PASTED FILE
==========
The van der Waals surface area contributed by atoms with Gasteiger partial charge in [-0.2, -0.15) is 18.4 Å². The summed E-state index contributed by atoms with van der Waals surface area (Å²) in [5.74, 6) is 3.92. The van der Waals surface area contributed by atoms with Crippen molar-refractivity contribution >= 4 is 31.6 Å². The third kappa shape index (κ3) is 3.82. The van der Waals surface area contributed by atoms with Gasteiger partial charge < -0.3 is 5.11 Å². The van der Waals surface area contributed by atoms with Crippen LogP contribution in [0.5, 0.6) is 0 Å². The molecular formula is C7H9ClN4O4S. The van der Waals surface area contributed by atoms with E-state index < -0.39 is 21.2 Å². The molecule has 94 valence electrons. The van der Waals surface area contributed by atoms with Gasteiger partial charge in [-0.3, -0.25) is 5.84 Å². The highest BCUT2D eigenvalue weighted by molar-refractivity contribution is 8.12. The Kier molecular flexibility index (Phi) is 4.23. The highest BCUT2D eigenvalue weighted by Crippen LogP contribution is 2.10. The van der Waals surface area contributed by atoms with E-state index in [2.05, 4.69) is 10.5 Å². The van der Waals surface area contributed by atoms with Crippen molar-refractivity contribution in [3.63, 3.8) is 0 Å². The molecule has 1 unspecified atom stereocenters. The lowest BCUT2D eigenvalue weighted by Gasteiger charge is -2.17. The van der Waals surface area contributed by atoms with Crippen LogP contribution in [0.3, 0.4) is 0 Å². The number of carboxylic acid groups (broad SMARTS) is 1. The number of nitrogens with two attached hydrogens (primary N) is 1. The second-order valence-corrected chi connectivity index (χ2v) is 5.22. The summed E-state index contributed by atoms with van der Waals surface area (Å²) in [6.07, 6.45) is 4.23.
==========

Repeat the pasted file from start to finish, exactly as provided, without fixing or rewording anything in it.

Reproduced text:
The van der Waals surface area contributed by atoms with Gasteiger partial charge in [-0.2, -0.15) is 18.4 Å². The summed E-state index contributed by atoms with van der Waals surface area (Å²) in [5.74, 6) is 3.92. The van der Waals surface area contributed by atoms with Crippen molar-refractivity contribution >= 4 is 31.6 Å². The third kappa shape index (κ3) is 3.82. The van der Waals surface area contributed by atoms with Gasteiger partial charge < -0.3 is 5.11 Å². The van der Waals surface area contributed by atoms with Crippen LogP contribution in [0.5, 0.6) is 0 Å². The molecular formula is C7H9ClN4O4S. The van der Waals surface area contributed by atoms with E-state index < -0.39 is 21.2 Å². The molecule has 94 valence electrons. The van der Waals surface area contributed by atoms with Gasteiger partial charge in [-0.3, -0.25) is 5.84 Å². The highest BCUT2D eigenvalue weighted by molar-refractivity contribution is 8.12. The Kier molecular flexibility index (Phi) is 4.23. The highest BCUT2D eigenvalue weighted by Crippen LogP contribution is 2.10. The van der Waals surface area contributed by atoms with E-state index in [2.05, 4.69) is 10.5 Å². The van der Waals surface area contributed by atoms with Crippen molar-refractivity contribution in [3.63, 3.8) is 0 Å². The molecule has 1 unspecified atom stereocenters. The lowest BCUT2D eigenvalue weighted by Gasteiger charge is -2.17. The van der Waals surface area contributed by atoms with Crippen LogP contribution in [0.3, 0.4) is 0 Å². The number of carboxylic acid groups (broad SMARTS) is 1. The number of nitrogens with two attached hydrogens (primary N) is 1. The second-order valence-corrected chi connectivity index (χ2v) is 5.22. The summed E-state index contributed by atoms with van der Waals surface area (Å²) in [6.07, 6.45) is 4.23.